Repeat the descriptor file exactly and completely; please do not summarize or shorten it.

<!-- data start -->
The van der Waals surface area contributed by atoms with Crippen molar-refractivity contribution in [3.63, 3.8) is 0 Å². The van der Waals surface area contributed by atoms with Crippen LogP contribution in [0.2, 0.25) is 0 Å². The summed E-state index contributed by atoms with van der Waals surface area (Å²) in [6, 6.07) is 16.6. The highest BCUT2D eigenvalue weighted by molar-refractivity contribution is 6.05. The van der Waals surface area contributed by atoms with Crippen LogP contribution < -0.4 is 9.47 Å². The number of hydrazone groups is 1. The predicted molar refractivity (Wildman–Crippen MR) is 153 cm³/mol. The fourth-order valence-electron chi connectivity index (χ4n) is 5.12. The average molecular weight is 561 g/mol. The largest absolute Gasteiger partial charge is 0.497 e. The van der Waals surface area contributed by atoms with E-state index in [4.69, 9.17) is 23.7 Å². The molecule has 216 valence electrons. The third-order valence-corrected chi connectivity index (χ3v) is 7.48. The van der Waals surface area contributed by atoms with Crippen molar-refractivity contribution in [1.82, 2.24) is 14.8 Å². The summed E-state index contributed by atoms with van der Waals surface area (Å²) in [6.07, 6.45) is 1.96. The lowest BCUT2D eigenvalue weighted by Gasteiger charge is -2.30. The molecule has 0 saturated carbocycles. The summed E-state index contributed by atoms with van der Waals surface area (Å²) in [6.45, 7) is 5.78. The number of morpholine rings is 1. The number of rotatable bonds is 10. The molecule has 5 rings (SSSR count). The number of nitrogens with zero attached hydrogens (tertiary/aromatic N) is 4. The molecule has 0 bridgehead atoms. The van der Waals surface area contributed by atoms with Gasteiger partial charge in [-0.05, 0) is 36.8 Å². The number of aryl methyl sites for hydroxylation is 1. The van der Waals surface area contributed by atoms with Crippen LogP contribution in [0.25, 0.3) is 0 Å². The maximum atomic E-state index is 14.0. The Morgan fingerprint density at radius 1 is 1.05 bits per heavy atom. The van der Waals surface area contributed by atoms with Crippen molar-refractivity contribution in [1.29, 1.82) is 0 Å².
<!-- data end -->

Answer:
The van der Waals surface area contributed by atoms with Crippen molar-refractivity contribution in [3.63, 3.8) is 0 Å². The van der Waals surface area contributed by atoms with Crippen LogP contribution in [0.2, 0.25) is 0 Å². The summed E-state index contributed by atoms with van der Waals surface area (Å²) in [6, 6.07) is 16.6. The highest BCUT2D eigenvalue weighted by molar-refractivity contribution is 6.05. The van der Waals surface area contributed by atoms with Crippen LogP contribution < -0.4 is 9.47 Å². The number of hydrazone groups is 1. The predicted molar refractivity (Wildman–Crippen MR) is 153 cm³/mol. The fourth-order valence-electron chi connectivity index (χ4n) is 5.12. The average molecular weight is 561 g/mol. The largest absolute Gasteiger partial charge is 0.497 e. The van der Waals surface area contributed by atoms with E-state index in [4.69, 9.17) is 23.7 Å². The molecule has 216 valence electrons. The third-order valence-corrected chi connectivity index (χ3v) is 7.48. The van der Waals surface area contributed by atoms with Crippen molar-refractivity contribution in [1.82, 2.24) is 14.8 Å². The summed E-state index contributed by atoms with van der Waals surface area (Å²) in [6.07, 6.45) is 1.96. The lowest BCUT2D eigenvalue weighted by Gasteiger charge is -2.30. The molecule has 0 saturated carbocycles. The summed E-state index contributed by atoms with van der Waals surface area (Å²) in [6.45, 7) is 5.78. The number of morpholine rings is 1. The number of rotatable bonds is 10. The molecule has 5 rings (SSSR count). The number of nitrogens with zero attached hydrogens (tertiary/aromatic N) is 4. The molecule has 0 bridgehead atoms. The van der Waals surface area contributed by atoms with Gasteiger partial charge in [-0.05, 0) is 36.8 Å². The number of aryl methyl sites for hydroxylation is 1. The van der Waals surface area contributed by atoms with Crippen LogP contribution in [0.25, 0.3) is 0 Å². The maximum atomic E-state index is 14.0. The Morgan fingerprint density at radius 1 is 1.05 bits per heavy atom. The van der Waals surface area contributed by atoms with Crippen molar-refractivity contribution in [1.29, 1.82) is 0 Å².